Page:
my insecticide problem/requeening

Discussion in 'Beekeeping 101' started by kugoggio, Jun 15, 2009.

  1. kugoggio

    kugoggio New Member

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    One of my hives, it would seem (through all the research & questions I've asked) had found an insecticide tainted source about 2 weeks ago. I lost about 1000 bees, but for a week now the dieing ended, all seems well.
    Upon inspection today I noticed what looks to me like 4-5 queen cells that have hatched. There are about 7 out of 9 frames in the bottom box that have a fair amount of capped brood, there is some larvae and some (not a lot) of new eggs. I kept the second brood box on the entire time of the die-off, it was 4-5 days after I added this box that the die-off started. I kept it on so not to disturb the work they started, though it wasn't a lot, but before the die-off they bottom box was completely drawn. Now, nearly 3 weeks from when I put the second brood box they have virtually done nothing in it yet. Is this because they are "rebuiliding" from the bottom up again due to the die-off?
    If what I"m seeing is a re-queened hive is there something I should watching for to see if she's of quality? Could the re-queening be a result from the insecticide issue?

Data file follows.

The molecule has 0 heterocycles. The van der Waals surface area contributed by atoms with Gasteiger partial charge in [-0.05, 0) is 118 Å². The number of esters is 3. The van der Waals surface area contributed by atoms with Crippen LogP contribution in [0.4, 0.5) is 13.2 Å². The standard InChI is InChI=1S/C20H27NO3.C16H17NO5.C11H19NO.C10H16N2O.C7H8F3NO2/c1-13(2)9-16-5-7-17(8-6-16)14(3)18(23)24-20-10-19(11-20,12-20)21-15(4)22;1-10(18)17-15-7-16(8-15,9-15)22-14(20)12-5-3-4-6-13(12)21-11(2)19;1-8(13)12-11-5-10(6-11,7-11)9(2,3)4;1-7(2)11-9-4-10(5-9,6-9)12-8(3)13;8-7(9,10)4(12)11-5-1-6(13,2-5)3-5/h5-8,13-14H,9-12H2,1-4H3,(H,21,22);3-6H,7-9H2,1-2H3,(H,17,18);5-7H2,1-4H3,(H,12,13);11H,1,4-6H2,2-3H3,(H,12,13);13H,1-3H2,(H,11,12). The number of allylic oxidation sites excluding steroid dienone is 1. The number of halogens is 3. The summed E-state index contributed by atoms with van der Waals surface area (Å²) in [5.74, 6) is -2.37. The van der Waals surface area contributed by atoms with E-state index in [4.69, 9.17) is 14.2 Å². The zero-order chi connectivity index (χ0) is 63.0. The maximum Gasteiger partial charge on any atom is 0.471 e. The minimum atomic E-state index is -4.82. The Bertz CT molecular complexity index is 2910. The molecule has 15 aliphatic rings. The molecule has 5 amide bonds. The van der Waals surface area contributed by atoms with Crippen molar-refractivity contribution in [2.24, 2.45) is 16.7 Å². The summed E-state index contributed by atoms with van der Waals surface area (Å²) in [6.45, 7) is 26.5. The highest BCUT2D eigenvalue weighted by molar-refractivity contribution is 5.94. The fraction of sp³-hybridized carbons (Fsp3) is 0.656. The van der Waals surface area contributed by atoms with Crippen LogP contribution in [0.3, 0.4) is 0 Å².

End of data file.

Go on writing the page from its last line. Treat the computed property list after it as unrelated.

In the early part of the die-off I put out some sugar water for them, seems like they're not taking it though, seems like whats gone could be a result of evaporation. Left on too long can it go bad?
     
  2. Iddee

    Iddee New Member

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    A hive whose foragers are gone is not bringing anything in to store, so don't need to make storage comb at this time. When the forage force has been rebuilt, they will draw comb, if there's still a flow going on. The requeening could very well be from the pesticide. The sugar water should still be fine when they have foragers to carry it into the hive.
     

  3. kugoggio

    kugoggio New Member

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    Thanks Iddee.

    Is there something I should be keeping an eye on with the quality of the "maybe' new queen? What will tell me if they're going to get though this drawback?
    Thanks again.
     
  4. Iddee

    Iddee New Member

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    A solid brood pattern is a good queen. A shotgun pattern isn't. In other words, when they cap the brood, the fewer empty cells, the better the queen.